Arts Departments at City College Impacted by Omicron Variant

By: Lilla Batson


Just as the world begins to think we can finally move past the COVID-19 pandemic, another new variant of the virus reminds us that it’s not going anywhere. 

Students at City College who participate in the arts have had to adapt more than the average student in regards to online learning, and despite hopes that we would find ourselves back in class this semester, the Omicron variant has delayed this once again.

The Omicron variant is the latest and most dominant strain of COVID-19 in the United States. Scientists have found that this variant differs from previous ones such as the Delta, due to its milder symptoms. It’s level of contagion has also changed – the Omicron is more easily spread from person to person, and can also infect people who are vaccinated. 

The defenses developed to fight Omicron have not changed, despite the ever-mutating virus we are learning to adapt to, and evidence shows that wearing masks, social distancing, and getting your vaccines are the best ways to keep Omicron at bay.


Maintaining Composure


While each person at City College has had their own share of difficulties with adapting to the latest COVID variant and the restrictions it brings, there are certain departments, such as Music, that have had to reconstruct the way they orchestrate their entire program.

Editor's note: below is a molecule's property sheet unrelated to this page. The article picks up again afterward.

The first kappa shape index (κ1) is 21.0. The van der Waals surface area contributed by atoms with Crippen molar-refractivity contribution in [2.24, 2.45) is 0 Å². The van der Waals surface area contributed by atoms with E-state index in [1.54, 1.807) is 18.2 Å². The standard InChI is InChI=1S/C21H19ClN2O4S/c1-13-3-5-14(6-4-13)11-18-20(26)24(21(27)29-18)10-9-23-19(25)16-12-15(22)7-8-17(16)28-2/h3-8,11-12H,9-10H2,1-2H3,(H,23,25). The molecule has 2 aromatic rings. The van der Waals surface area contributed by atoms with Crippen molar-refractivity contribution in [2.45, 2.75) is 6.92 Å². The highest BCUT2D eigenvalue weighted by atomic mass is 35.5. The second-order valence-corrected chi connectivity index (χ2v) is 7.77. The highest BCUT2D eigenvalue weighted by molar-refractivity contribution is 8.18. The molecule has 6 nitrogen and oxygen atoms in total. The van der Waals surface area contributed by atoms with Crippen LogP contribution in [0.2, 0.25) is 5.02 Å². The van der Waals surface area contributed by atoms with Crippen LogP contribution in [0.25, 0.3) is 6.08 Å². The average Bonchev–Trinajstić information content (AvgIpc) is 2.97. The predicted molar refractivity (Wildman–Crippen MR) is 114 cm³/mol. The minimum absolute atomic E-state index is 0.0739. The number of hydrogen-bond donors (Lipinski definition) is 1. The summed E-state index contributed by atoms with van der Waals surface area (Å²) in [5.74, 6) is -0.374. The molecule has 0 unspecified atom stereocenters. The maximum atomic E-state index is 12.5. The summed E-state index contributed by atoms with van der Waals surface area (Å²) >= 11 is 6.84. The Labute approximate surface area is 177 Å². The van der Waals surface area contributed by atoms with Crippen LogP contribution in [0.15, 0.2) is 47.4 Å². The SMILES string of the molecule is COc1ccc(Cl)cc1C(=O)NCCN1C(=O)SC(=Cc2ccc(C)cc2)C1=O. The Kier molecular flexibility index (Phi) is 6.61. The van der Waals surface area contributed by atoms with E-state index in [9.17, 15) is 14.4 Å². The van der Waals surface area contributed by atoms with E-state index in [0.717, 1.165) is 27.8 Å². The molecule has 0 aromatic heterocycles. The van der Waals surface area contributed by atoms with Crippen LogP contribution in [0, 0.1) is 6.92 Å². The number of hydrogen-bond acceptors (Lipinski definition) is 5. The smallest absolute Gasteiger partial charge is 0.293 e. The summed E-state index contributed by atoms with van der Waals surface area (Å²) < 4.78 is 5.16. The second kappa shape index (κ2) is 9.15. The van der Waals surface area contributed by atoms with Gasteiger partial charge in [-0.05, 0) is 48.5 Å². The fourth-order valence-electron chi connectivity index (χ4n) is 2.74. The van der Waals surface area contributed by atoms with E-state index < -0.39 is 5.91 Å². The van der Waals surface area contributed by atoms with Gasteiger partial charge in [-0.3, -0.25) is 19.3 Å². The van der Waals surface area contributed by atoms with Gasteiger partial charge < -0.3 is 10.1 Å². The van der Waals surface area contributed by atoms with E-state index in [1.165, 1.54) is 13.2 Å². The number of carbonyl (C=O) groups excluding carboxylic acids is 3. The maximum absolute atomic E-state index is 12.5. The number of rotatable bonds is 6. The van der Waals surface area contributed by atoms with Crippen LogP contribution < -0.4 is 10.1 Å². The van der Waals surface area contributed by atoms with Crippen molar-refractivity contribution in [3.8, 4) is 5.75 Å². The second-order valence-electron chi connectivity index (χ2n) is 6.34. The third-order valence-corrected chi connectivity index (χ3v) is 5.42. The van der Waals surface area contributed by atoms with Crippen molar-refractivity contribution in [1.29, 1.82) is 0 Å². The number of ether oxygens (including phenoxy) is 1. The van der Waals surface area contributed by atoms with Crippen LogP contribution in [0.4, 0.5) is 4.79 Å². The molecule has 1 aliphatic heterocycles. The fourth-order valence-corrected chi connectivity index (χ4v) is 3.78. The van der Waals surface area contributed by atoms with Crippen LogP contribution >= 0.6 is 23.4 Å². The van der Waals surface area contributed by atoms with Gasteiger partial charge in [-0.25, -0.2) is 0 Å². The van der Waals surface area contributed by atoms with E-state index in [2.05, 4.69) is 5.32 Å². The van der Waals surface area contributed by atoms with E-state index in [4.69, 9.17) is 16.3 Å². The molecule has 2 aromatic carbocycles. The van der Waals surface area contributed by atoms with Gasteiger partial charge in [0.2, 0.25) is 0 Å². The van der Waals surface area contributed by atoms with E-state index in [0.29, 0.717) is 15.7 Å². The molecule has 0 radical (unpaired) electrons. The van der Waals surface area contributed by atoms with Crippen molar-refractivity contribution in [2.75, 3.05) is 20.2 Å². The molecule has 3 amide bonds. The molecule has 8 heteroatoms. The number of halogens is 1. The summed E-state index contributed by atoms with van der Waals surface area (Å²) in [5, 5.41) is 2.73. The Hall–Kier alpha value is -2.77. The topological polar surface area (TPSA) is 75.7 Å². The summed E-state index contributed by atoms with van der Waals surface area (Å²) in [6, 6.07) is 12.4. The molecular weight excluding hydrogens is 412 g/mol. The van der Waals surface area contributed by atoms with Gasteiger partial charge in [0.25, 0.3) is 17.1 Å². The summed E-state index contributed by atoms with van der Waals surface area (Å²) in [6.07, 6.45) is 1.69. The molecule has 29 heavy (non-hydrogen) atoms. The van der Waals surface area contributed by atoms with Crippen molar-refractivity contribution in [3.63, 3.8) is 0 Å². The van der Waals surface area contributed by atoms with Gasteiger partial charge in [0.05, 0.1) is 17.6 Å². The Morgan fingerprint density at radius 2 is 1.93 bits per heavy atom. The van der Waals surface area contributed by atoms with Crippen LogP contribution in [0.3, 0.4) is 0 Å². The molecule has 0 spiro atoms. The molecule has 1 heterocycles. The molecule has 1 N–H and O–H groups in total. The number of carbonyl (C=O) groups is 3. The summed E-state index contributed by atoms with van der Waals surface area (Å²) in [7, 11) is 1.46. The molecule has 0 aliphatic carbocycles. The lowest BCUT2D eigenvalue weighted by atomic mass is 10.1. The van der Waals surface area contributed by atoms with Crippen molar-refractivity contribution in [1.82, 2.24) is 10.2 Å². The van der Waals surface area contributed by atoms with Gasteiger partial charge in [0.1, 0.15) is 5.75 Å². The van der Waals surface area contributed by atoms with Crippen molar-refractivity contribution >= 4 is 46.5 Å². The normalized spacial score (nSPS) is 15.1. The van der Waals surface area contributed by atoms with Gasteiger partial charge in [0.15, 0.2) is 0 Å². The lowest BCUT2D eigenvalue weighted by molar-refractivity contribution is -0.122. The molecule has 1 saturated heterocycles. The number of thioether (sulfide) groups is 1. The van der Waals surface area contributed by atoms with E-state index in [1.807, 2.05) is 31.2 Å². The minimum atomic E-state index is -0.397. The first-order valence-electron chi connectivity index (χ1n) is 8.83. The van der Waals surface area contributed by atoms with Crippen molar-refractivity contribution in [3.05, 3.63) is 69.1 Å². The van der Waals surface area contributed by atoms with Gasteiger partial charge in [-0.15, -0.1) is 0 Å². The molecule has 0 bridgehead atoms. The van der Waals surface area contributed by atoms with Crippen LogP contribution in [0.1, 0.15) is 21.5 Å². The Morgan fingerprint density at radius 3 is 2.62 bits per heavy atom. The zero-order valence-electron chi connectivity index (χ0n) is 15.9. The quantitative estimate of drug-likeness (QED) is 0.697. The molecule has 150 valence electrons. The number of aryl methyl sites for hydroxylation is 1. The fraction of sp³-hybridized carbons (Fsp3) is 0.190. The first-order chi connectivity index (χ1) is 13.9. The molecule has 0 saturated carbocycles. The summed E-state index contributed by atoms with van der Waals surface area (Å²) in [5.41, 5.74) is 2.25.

Music Department Chair Madeline Mueller stated that while solo practices such as guitar, voice, and piano are more easily done through online learning, the true struggle is with ensembles, which is a group of musicians who perform together. She also stated that one of the main components of music is live performance.

Max Hollinger/The Guardsman

Mueller noted the experience of hearing musicians play together live is incomparable. “After 4 months of no live performances, the first time back and hearing the live music, I said wow!”

Mueller also saw positive impacts from the pandemic, however. ”I don’t want to let go of the silver lining that I’ve learned through having to adapt to COVID-19. I’m hoping that we keep online learning as we return to school in the fall. I don’t want to give up the ability to use remote teaching,” she said.

Mueller longs for live classes but also has some hesitation. “While I can’t wait to get back to in-person classes, it has to be safe.”

“I value what we’ve learned in music and technology, but I do miss the live sound,” she said. “I hope we get the best of both worlds, eventually.” 


A Staggered Return


Chair of the Arts Department Stephanie Robison has had a very different experience with Omicron. “This has not affected our department. Classes scheduled to happen face-to-face have all been happening unaffected – fingers crossed that this continues,” she said. 

City College is in stage 1 of the CCSF Campus Reopening Plan, which states that CCSF is open to “all employees and a limited number of students for services and instructional support, but not public, or non-essential public events.” COVID-19 precautions will continue to be implemented while City College moves into Stage 2 of the reopening plan. 

The Guardsman